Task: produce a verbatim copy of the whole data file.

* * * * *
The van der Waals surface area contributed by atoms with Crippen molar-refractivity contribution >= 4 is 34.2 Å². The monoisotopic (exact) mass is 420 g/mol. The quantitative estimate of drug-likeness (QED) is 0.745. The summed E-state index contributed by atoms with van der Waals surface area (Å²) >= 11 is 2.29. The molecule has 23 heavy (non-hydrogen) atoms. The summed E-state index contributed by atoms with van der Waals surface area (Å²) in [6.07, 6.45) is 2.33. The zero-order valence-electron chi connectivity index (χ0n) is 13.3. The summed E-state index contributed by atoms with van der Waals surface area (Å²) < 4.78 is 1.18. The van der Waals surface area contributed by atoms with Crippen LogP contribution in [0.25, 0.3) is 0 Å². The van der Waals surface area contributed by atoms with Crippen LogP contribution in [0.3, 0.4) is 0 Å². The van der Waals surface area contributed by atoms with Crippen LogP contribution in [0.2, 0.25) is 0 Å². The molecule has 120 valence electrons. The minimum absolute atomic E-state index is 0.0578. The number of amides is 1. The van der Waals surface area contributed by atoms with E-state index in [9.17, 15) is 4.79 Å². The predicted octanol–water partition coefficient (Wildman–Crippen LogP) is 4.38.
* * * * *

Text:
The van der Waals surface area contributed by atoms with Crippen molar-refractivity contribution >= 4 is 34.2 Å². The monoisotopic (exact) mass is 420 g/mol. The quantitative estimate of drug-likeness (QED) is 0.745. The summed E-state index contributed by atoms with van der Waals surface area (Å²) >= 11 is 2.29. The molecule has 23 heavy (non-hydrogen) atoms. The summed E-state index contributed by atoms with van der Waals surface area (Å²) in [6.07, 6.45) is 2.33. The zero-order valence-electron chi connectivity index (χ0n) is 13.3. The summed E-state index contributed by atoms with van der Waals surface area (Å²) < 4.78 is 1.18. The van der Waals surface area contributed by atoms with Crippen LogP contribution in [0.25, 0.3) is 0 Å². The van der Waals surface area contributed by atoms with Crippen LogP contribution in [0.3, 0.4) is 0 Å². The van der Waals surface area contributed by atoms with Crippen LogP contribution in [0.2, 0.25) is 0 Å². The molecule has 120 valence electrons. The minimum absolute atomic E-state index is 0.0578. The number of amides is 1. The van der Waals surface area contributed by atoms with E-state index in [9.17, 15) is 4.79 Å². The predicted octanol–water partition coefficient (Wildman–Crippen LogP) is 4.38.